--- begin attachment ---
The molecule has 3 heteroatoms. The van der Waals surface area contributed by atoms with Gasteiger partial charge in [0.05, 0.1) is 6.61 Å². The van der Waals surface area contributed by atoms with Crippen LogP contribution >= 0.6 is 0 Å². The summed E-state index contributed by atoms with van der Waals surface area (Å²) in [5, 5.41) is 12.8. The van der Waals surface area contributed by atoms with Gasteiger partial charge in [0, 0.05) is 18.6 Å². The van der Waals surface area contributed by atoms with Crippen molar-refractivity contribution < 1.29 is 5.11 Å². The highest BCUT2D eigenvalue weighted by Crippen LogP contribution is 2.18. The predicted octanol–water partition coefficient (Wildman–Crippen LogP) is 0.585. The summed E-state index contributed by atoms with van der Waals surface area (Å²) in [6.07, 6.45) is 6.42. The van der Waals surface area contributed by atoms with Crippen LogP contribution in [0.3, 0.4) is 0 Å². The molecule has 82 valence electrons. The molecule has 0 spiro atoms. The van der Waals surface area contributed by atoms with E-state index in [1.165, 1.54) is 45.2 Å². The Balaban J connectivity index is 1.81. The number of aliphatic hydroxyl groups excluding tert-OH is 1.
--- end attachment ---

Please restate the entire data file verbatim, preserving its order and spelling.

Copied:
The molecule has 3 heteroatoms. The van der Waals surface area contributed by atoms with Gasteiger partial charge in [0.05, 0.1) is 6.61 Å². The van der Waals surface area contributed by atoms with Crippen LogP contribution >= 0.6 is 0 Å². The summed E-state index contributed by atoms with van der Waals surface area (Å²) in [5, 5.41) is 12.8. The van der Waals surface area contributed by atoms with Gasteiger partial charge in [0, 0.05) is 18.6 Å². The van der Waals surface area contributed by atoms with Crippen molar-refractivity contribution < 1.29 is 5.11 Å². The highest BCUT2D eigenvalue weighted by Crippen LogP contribution is 2.18. The predicted octanol–water partition coefficient (Wildman–Crippen LogP) is 0.585. The summed E-state index contributed by atoms with van der Waals surface area (Å²) in [6.07, 6.45) is 6.42. The van der Waals surface area contributed by atoms with Crippen LogP contribution in [0.3, 0.4) is 0 Å². The molecule has 82 valence electrons. The molecule has 0 spiro atoms. The van der Waals surface area contributed by atoms with E-state index in [1.165, 1.54) is 45.2 Å². The Balaban J connectivity index is 1.81. The number of aliphatic hydroxyl groups excluding tert-OH is 1.